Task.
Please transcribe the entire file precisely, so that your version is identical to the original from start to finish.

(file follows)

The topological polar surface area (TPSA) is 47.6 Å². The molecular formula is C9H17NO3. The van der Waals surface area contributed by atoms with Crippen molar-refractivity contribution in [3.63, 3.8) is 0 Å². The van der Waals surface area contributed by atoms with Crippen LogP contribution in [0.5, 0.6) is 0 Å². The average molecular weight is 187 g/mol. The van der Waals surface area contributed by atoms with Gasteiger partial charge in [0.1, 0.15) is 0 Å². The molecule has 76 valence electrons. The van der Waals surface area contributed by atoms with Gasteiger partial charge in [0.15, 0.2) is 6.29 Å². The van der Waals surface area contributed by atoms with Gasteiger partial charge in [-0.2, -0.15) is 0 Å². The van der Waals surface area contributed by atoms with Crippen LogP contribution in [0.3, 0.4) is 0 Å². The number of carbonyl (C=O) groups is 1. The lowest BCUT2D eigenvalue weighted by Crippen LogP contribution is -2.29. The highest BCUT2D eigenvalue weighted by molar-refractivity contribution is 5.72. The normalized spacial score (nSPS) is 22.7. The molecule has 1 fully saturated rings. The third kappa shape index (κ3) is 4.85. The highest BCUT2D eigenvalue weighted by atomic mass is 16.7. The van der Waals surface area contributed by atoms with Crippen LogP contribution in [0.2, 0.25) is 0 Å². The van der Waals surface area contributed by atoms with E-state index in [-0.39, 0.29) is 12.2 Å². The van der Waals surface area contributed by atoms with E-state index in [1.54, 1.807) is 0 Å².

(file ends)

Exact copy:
The topological polar surface area (TPSA) is 47.6 Å². The molecular formula is C9H17NO3. The van der Waals surface area contributed by atoms with Crippen molar-refractivity contribution in [3.63, 3.8) is 0 Å². The van der Waals surface area contributed by atoms with Crippen LogP contribution in [0.5, 0.6) is 0 Å². The average molecular weight is 187 g/mol. The van der Waals surface area contributed by atoms with Gasteiger partial charge in [0.1, 0.15) is 0 Å². The molecule has 76 valence electrons. The van der Waals surface area contributed by atoms with Gasteiger partial charge in [0.15, 0.2) is 6.29 Å². The van der Waals surface area contributed by atoms with Gasteiger partial charge in [-0.2, -0.15) is 0 Å². The van der Waals surface area contributed by atoms with Crippen LogP contribution in [0.3, 0.4) is 0 Å². The number of carbonyl (C=O) groups is 1. The lowest BCUT2D eigenvalue weighted by Crippen LogP contribution is -2.29. The highest BCUT2D eigenvalue weighted by molar-refractivity contribution is 5.72. The normalized spacial score (nSPS) is 22.7. The molecule has 1 fully saturated rings. The third kappa shape index (κ3) is 4.85. The highest BCUT2D eigenvalue weighted by atomic mass is 16.7. The van der Waals surface area contributed by atoms with Crippen LogP contribution in [0.2, 0.25) is 0 Å². The van der Waals surface area contributed by atoms with E-state index in [-0.39, 0.29) is 12.2 Å². The van der Waals surface area contributed by atoms with E-state index in [1.54, 1.807) is 0 Å².